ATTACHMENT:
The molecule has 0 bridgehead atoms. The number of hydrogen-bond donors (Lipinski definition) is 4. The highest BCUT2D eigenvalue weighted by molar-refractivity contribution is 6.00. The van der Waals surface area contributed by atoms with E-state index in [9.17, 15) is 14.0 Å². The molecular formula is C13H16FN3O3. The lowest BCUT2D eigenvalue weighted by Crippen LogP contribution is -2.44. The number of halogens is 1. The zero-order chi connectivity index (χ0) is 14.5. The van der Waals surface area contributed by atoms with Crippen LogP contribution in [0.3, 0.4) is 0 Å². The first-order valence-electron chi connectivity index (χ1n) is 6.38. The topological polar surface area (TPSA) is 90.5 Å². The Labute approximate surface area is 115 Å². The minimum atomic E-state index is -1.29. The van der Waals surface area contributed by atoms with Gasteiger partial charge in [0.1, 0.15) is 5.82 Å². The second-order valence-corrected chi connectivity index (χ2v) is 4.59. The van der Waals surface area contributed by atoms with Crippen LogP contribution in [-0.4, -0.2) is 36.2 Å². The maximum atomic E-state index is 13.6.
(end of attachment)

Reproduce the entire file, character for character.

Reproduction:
The molecule has 0 bridgehead atoms. The number of hydrogen-bond donors (Lipinski definition) is 4. The highest BCUT2D eigenvalue weighted by molar-refractivity contribution is 6.00. The van der Waals surface area contributed by atoms with E-state index in [9.17, 15) is 14.0 Å². The molecular formula is C13H16FN3O3. The lowest BCUT2D eigenvalue weighted by Crippen LogP contribution is -2.44. The number of halogens is 1. The zero-order chi connectivity index (χ0) is 14.5. The van der Waals surface area contributed by atoms with Crippen LogP contribution in [0.3, 0.4) is 0 Å². The first-order valence-electron chi connectivity index (χ1n) is 6.38. The topological polar surface area (TPSA) is 90.5 Å². The Labute approximate surface area is 115 Å². The minimum atomic E-state index is -1.29. The van der Waals surface area contributed by atoms with Gasteiger partial charge in [0.1, 0.15) is 5.82 Å². The second-order valence-corrected chi connectivity index (χ2v) is 4.59. The van der Waals surface area contributed by atoms with Crippen LogP contribution in [-0.4, -0.2) is 36.2 Å². The maximum atomic E-state index is 13.6.